In contrast, Fulton County, whose 5th congressional district Trump once said was in “horrible shape and falling apart,” sent 3,924 students to University System institutions in the fall of 2016, more than all the Trump counties combined; 1,971 of those were selected to one of the top four research universities.  It also generated 8.5 times as much in 2013 federal taxes as it consumed in FY2017 Medicaid benefits (and, of course, it went heavily for Clinton over Trump).

My purpose in writing this is in no way to denigrate Georgia’s poorest and least educated counties, or to in any way re-litigate the 2016 presidential campaign (although I suppose candor requires an acknowledgement that I am no fan of President Trump).  Indeed, I have devoted a fair chunk of the past several years to researching and writing a book aimed at putting a spotlight on the widening divide between Metro Atlanta and the rest of Georgia, especially the state’s poorest areas, and to exploring public policy solutions to the challenges posed.  It’s a tough nut to crack, and there are no easy solutions – either for, well, Georgia’s you-know-what holes, or for the more affluent areas that will inevitably be stuck with the tab. 

In an odd sort of way, President Trump may have performed a useful service where this issue is concerned.  In condemning countries whose emigrants to the United States he obviously sees as unproductive and uneducated drags on the nation’s resources, he has invited what could be a useful discussion about American communities that could be characterized in the same manner.

 

South Georgia vs. Gwinnett County

By Charles Hayslett

Here’s an easy way to understand the widening gap between Metro Atlanta and the rest of Georgia.

Compare all 56 counties of interior South Georgia to Gwinnett County alone.

Gwinnett County’s 2013 population was estimated at 859,304 – just under three-fourths of the 1.16 million people living in our 56-county South Georgia region.

But despite that population disadvantage, Gwinnett County:

  • Generates more income and contributes more in taxes than all 56 counties of South Georgia combined. According to IRS data, Gwinnett County’s total income for 2013 was $21.2 billion versus $17.4 billion for South Georgia.  Similarly, Gwinnett County taxpayers paid $2.5 billion in federal taxes while South Georgia taxpayers contributed $1.7 billion.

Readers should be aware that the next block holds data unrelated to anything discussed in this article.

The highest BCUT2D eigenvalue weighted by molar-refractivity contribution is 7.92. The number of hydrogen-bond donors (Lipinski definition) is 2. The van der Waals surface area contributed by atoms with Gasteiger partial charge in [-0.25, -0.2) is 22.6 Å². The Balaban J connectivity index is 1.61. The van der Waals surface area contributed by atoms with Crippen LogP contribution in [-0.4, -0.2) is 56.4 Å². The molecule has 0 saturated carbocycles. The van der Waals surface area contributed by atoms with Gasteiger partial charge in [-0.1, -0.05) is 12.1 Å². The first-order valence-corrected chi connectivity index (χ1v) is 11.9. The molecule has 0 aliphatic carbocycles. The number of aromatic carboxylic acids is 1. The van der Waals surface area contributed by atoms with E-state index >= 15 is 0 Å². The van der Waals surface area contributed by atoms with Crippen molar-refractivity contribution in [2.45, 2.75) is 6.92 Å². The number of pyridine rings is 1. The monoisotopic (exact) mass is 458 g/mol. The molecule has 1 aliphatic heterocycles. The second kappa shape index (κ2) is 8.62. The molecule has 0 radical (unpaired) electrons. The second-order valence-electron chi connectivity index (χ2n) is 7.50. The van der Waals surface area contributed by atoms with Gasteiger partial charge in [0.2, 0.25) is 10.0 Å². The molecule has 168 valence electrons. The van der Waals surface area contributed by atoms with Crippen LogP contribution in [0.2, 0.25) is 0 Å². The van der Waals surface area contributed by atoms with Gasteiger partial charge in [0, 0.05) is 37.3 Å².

• Consumes substantially less in social services than South Georgia. In 2013, as one example, Gwinnett County consumed less than a third as much in Medicaid services than South Georgia.  The federal share of South Georgia’s Medicaid costs totaled $927.6 million; Gwinnett County, $266.2 million.  The picture for SNAP (food stamps) and other social benefits is similar.South Georgia vs Gwinnett County
  • Is home to significantly more college graduates than South Georgia. Based on data compiled by the U.S. Department of Agriculture’s Economic Research Service (ERS), there were 175,290 college graduates in Gwinnett County over the period 2009-13 versus 110,576 for all of South Georgia.  This hasn’t always been the case.  As recently as 1990, Gwinnett County and South Georgia were basically tied in this category: 65,281 for Gwinnett and 63,073 for South Georgia.
  • Sends more students to University System of Georgia colleges than all of South Georgia. This is also a recent development.  A decade ago South Georgia still sent significantly more kids to college than Gwinnett County – 5,117 versus 3,762.  But by 2011 they were basically tied.  South Georgia sent 5,498 kids to college while Gwinnett County sent 5,493, according to University System of Georgia data.  Since then the gap has widened steadily, and in 2015 Gwinnett County sent 1,100 more freshmen to University System colleges than South Georgia.
  • Is substantially healthier than South Georgia. Using premature death rates as a proxy for health status, Gwinnett County is about twice as healthy as South Georgia.  The 2015 YPLL 75 rate for the 56-county South Georgia region was 9,823.3; for Gwinnett County, it was 5,163.2 (with YPLL 75 rates, the lower the number, the better).   In this category, South Georgia has actually gained a little ground over the past 20 years.  It’s improved about 5.4 percent over that period while Gwinnett County has been essentially flat.  But South Georgia’s numbers in this category are abysmal while Gwinnett County’s are pretty close to optimal, especially for a county as large and diverse as it is.  For 2015, Gwinnett County’s YPLL 75 rate was the fifth best in the state, and it has consistently been in the top tier of counties in this category.
  • Produces about half as many criminals as South Georgia.   In 2015, according to Georgia Department of Corrections data, South Georgia sent more than twice as many people to prison than Gwinnett County did: 2,403 for South Georgia versus 1,049 for Gwinnett.  The picture for new probationers is similar: 5,956 for South Georgia versus 2,630 for Gwinnett County.

In a future post, we’ll take a look at political and cultural trends in Gwinnett County and South Georgia.

Copyright (c) Trouble in God’s Country 2016

 

Is Rural Georgia Dying? Literally?